Today is the 152nd birth anniversary of M.K. Gandhi. Who would have imagined that a wee boy, born in humble old Porbandar, would go on to do such great things as meet Babasaheb Ambedkar, and further, be bested by him in debates about untouchability and caste? Mr. Gandhi made invaluable contributions to our understandings of caste, by bravely taking all the wrong positions on the issue. After all, what will happen to the theatre of discourse without the presence of such a dedicated heel? In Mr. Gandhi, the saying, “We learn from our mistakes,” found its greatest champion—surely, he must have done a heck of a lot of learning. So, on this day Navayana pays tribute to him; we have curated a list of books which exemplify his person:
- Annihilation of Caste by B.R. Ambedkar—One of the most celebrated and definitive treatises on caste. This edition contains the back-and-forths between Ambedkar and Gandhi that was generated by the polemical force of the text.
- The Strength of our Wrists: 3 Plays by Premanand Gajvee—a fictional depiction of the disagreements and debates that surmised between Ambedkar and Gandhi. Gajvee’s comedic take is nevertheless politically potent.
- The South African Gandhi: Stretcher-Bearer of Empire by Ashwin Desai and Goolam Vahed—an in-depth analysis of Gandhi’s time in South Africa, where his racism and his support for the colonisers against native struggles was embarrassingly evident.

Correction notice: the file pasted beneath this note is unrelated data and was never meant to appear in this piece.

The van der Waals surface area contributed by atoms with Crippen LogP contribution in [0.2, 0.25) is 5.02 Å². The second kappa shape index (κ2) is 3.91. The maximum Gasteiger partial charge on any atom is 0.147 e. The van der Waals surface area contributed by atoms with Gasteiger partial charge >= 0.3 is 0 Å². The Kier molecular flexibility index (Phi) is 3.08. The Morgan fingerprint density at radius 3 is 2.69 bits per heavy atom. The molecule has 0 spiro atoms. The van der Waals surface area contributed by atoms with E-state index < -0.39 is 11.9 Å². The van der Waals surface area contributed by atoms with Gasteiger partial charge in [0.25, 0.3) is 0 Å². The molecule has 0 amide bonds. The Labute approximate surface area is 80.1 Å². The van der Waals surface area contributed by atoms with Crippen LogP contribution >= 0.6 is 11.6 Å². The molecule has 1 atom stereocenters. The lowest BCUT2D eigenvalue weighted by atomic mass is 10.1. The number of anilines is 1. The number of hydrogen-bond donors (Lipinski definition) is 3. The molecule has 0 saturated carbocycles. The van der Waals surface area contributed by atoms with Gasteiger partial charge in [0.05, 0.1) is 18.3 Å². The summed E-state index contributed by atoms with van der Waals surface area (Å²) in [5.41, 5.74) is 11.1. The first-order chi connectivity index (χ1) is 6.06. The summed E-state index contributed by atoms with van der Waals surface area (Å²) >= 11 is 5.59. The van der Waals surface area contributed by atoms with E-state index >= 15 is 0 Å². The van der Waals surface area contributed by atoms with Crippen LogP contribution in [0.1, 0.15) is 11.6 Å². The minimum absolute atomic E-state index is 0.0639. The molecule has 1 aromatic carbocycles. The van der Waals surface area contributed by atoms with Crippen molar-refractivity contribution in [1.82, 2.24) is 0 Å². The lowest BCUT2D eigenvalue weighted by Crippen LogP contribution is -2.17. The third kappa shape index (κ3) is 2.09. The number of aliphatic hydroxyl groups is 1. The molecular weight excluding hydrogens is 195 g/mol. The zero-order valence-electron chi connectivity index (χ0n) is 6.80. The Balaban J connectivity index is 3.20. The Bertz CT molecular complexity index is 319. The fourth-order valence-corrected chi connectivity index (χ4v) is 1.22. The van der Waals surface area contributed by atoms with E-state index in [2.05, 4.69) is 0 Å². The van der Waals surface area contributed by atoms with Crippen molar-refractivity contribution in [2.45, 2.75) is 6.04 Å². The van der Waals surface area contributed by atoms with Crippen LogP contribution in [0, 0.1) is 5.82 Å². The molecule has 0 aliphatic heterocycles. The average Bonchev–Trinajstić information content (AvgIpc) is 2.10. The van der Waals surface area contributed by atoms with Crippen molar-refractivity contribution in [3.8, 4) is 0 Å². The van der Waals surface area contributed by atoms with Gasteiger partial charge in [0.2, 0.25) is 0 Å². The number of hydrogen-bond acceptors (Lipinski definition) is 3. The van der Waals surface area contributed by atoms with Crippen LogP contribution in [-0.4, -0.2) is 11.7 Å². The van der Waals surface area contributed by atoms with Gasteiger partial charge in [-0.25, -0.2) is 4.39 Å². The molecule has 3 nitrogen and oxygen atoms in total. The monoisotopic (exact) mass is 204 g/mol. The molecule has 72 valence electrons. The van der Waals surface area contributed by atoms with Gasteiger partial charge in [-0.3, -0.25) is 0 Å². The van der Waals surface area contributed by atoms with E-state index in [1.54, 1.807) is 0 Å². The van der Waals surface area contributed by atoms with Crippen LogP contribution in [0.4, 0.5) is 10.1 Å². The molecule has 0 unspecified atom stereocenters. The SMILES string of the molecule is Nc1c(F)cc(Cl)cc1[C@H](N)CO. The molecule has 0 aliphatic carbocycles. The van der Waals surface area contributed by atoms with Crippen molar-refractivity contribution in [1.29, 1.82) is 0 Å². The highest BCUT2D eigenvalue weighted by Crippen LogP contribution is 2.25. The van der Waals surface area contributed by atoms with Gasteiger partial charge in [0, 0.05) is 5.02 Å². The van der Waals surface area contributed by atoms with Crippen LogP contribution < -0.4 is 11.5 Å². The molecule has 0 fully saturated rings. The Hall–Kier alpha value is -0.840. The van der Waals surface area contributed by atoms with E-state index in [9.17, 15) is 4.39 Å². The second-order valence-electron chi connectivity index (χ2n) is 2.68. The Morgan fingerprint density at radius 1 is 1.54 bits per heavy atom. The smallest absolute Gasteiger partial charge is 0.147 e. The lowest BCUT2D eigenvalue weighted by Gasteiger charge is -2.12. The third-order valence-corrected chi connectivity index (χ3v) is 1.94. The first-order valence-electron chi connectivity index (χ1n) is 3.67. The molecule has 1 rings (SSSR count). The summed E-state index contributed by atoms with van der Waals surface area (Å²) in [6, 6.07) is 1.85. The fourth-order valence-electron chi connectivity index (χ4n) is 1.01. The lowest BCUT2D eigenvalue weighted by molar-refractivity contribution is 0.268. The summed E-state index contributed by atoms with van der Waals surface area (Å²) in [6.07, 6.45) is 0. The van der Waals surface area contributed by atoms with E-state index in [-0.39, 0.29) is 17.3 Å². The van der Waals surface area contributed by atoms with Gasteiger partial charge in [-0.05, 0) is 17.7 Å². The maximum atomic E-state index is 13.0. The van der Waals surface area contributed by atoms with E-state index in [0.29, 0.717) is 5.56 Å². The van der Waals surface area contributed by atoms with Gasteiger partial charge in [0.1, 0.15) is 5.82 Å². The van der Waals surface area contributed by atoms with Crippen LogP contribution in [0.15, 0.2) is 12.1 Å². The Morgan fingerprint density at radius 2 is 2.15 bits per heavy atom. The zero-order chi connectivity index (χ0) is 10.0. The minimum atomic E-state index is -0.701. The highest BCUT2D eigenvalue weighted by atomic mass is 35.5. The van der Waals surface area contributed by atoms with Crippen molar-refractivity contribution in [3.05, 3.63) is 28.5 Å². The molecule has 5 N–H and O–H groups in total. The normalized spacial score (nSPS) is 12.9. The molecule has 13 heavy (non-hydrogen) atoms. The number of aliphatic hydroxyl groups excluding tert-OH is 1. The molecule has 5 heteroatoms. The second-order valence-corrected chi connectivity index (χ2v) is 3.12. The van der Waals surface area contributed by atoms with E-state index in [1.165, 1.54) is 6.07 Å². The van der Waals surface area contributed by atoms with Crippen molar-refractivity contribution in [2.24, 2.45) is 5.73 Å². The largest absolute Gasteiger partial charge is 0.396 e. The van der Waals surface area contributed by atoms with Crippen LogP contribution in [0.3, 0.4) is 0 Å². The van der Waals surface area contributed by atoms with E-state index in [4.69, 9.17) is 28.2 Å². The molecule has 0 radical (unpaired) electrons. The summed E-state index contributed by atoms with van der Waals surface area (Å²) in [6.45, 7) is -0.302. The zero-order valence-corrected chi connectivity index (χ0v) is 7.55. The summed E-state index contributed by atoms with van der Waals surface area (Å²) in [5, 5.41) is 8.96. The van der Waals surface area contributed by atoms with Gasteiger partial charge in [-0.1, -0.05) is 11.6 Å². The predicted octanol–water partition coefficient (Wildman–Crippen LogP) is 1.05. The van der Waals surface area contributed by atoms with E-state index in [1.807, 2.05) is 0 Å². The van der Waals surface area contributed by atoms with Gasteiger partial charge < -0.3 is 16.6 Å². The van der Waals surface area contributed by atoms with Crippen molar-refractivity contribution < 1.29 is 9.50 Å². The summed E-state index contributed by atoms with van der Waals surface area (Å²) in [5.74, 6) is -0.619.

- Radical Equality: Ambedkar, Gandhi and the Risk of Democracy by Aishwary Kumar—a philosophical study of the differences between Ambedkar and Gandhi, and how their views on equality as a social–political real are incommensurable.
- Ambedkar and Other Immortals: An Untouchable Research Programme by Soumyabrata Choudhury—a book of philosophy that teaches us how to read Ambedkar, how to read Gandhi, and how Ambedkar read Gandhi.
- Seeking Begumpura: The Social Vision of Anticaste Intellectuals by Gail Omvedt—a palate cleanser after so much Gandhi. This book is a history of ideas, that narrativizes the visions of oft-forgotten figures, who have, in different times and in different ways, dreamed of an equal and free society.
This Gandhi Jayanti, don’t be like Mr. Gandhi—instead follow Lenin, when he said, “Read, read, read.”
The first thing Mr. Gandhi said of Annihilation of Caste in 1936 was that its price could have been 4 annas and not the 8 annas that Ambedkar self-published it for. So, here’s more Gandhigiri: free shipping on all orders above Rs 499 at Navayana.